There has been a lot of talk, both amongst friends and in the media, in the last two weeks as panic spreads about the Delta variant, mask guidance, breakthrough cases, and the possibility of yet another lockdown. But infectious disease experts are not the ones sounding alarm bells — and they say if you're vaccinated you really need to calm down.

You may already know someone who has tested positive for COVID after being fully vaccinated, and mostly that is to be expected, experts are saying. It's now clear that July Fourth gatherings were to blame for a sharp rise in new COVID cases in the Bay Area and elsewhere, but so far the important data points are: 1) the vast majority of these new cases are among the unvaccinated; 2) the overwhelmingly vast majority of hospitalizations and just about all the deaths happening are among the unvaccinated; and 3) the number of "breakthrough" cases among the vaccinated are not alarmingly high, and the majority of those cases appear very mild.

Also, as UCSF's ever calming Dr. Monica Gandhi explained to NPR on Wednesday, we may all be thinking about "breakthrough" cases incorrectly. A number of positive tests are being recorded among vaccinated people — especially among athletes and groups of people who are undergoing regular, routine testing — but these test results may be misleading for the overall public health picture.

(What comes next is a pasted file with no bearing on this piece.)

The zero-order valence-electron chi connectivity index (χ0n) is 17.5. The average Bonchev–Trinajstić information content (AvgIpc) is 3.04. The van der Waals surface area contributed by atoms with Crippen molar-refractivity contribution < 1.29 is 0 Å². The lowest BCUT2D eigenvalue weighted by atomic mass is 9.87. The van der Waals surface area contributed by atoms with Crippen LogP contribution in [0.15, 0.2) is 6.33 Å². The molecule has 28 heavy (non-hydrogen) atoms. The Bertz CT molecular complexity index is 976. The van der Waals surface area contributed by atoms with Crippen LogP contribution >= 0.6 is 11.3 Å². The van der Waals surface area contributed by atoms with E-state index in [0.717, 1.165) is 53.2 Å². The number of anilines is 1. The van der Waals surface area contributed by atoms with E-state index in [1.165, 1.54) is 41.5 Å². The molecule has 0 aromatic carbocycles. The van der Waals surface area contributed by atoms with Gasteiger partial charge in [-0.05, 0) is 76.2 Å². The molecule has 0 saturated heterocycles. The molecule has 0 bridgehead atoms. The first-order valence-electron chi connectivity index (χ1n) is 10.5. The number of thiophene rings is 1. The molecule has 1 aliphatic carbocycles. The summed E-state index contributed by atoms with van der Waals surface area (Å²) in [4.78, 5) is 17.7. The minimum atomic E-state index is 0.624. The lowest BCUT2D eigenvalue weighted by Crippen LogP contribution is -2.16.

You might test positive as a result of "dead viral particles in your nose," Gandhi says. "Vaccinated people may get it in their nose, but they're going to kill it — that's actually what the immune system does."

And for this reason and others, the CDC does not even recommend seeking testing if you are vaccinated, asymptomatic, and think you may have been exposed. In the end, these "superficial" cases of COVID may not even be considered cases at all — and it isn't even clear if these cases can transmit the virus to others.

Dr. Paul Offitt of the Vaccine Education Center at Children's Hospital of Philadelphia tells NPR that he doesn't even think mild or asymptomatic cases should be counted when we are talking about "breakthroughs."

"I think we are misusing the term breakthrough," he says. "If someone who is fully vaccinated is subsequently hospitalized or killed by the virus, that's a breakthrough case."

Yes, the Delta variant is more contagious, but experts say there's little evidence so far that it's infecting more vaccinated people than would likely have been infected, statistically speaking, by any of the earlier variants. The Pfizer and Moderna vaccines also both seem to be highly effective at protecting people against getting sick from the Delta variant, but maybe only 80% effective at preventing infection completely.

Gandhi earlier tried to calm this discussion down about the Delta variant in an interview with Slate last month, harkening back to the early panic in the HIV epidemic.

"At the very beginning of the HIV epidemic, everything seemed scary," she said. "Any possible risk of getting HIV seemed scary. So [that] was why the words 'stay away from each other' and 'don’t have sex' [were] used instead of 'actually, oral sex is really safe, and let’s do that' or 'let me show you how to stay safe with other types of sex.' And those lessons were learned later."